CES 2007: 2000W ATX Power Supply From Ultra Products

This image was lost some time after publication, but you can still view it here.
This image was lost some time after publication, but you can still view it here.

If you feel the need to have a nuclear reactor in your gaming case, the 2000W ATX Power Supply from Ultra Products should be enough for you. Being unveiled at CES, the 2000W PS is modular, and feeds up to 1800W on the 12V connection alone.

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With all that power, you're going to be able to support quad core, quad GPU cards, or a gigantic RAID system to store all your homemade movies. No word on price, but we're guessing somewhere around the PlayStation 3's price tag.

Product Site [Ultra Products]

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DISCUSSION

Kobeiscool:

The "20 A" circuit I was talking about was for the in-home wiring. If your computer is going to draw 2000 W, that power has to come from the wall socket the computer is plugged into. In the US, your home runs at about 110V (sometimes you'll see 115 or 120V...I think that's just geographic variation). Voltage(V) times current(A) gives you power(W)...so if you want 2000W to come from your 110V socket, you need 18Amps — basically, a nearly saturated 20A fused circuit.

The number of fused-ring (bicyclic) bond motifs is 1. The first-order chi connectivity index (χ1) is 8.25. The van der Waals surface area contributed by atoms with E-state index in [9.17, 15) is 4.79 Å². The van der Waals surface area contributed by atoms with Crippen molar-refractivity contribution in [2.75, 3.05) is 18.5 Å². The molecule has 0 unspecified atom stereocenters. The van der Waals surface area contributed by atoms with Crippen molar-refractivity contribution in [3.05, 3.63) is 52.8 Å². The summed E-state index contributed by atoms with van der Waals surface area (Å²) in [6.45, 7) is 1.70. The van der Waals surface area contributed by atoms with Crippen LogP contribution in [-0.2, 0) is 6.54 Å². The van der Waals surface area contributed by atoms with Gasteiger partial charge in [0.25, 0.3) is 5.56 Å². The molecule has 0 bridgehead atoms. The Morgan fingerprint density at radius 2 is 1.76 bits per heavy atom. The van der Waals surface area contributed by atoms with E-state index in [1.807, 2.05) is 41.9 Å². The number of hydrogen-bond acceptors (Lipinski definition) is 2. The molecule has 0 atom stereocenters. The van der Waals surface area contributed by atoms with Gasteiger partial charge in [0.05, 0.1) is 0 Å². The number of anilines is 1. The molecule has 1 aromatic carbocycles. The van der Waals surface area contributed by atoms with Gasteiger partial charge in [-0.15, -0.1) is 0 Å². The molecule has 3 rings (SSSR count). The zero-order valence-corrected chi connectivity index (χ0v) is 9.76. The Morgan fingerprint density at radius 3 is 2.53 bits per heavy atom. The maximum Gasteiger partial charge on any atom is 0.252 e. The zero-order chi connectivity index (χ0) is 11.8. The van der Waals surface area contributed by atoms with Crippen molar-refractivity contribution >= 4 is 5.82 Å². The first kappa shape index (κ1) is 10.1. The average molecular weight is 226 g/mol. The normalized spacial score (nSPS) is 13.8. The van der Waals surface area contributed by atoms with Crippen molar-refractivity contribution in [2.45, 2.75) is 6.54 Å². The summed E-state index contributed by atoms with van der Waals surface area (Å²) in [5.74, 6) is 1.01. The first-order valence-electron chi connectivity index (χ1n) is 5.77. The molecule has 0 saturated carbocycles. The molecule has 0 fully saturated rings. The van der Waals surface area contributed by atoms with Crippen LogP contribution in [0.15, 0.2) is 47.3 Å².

Based on what Matt-B was saying, I could be slightly wrong...but I think according to this article, most homes use mostly NEMA 5-15 plugs, meaning that no matter what the fuse is set to (the fuse supports multiple plugs), the wiring going to the plug is designed for 15A at 125V maximum. The apartment where I live has a pair of 50 amp fuses that run the whole place...but the plugs are all NEMA 5-20's, supporting only 20A each maximum.

So, I guess the point is that if you want to run this power supply, you must have NEMA 5-20 plugs, and the fuse behind that plug must be at least 20A...and you better be careful what else you plug into the same fuse/circuit.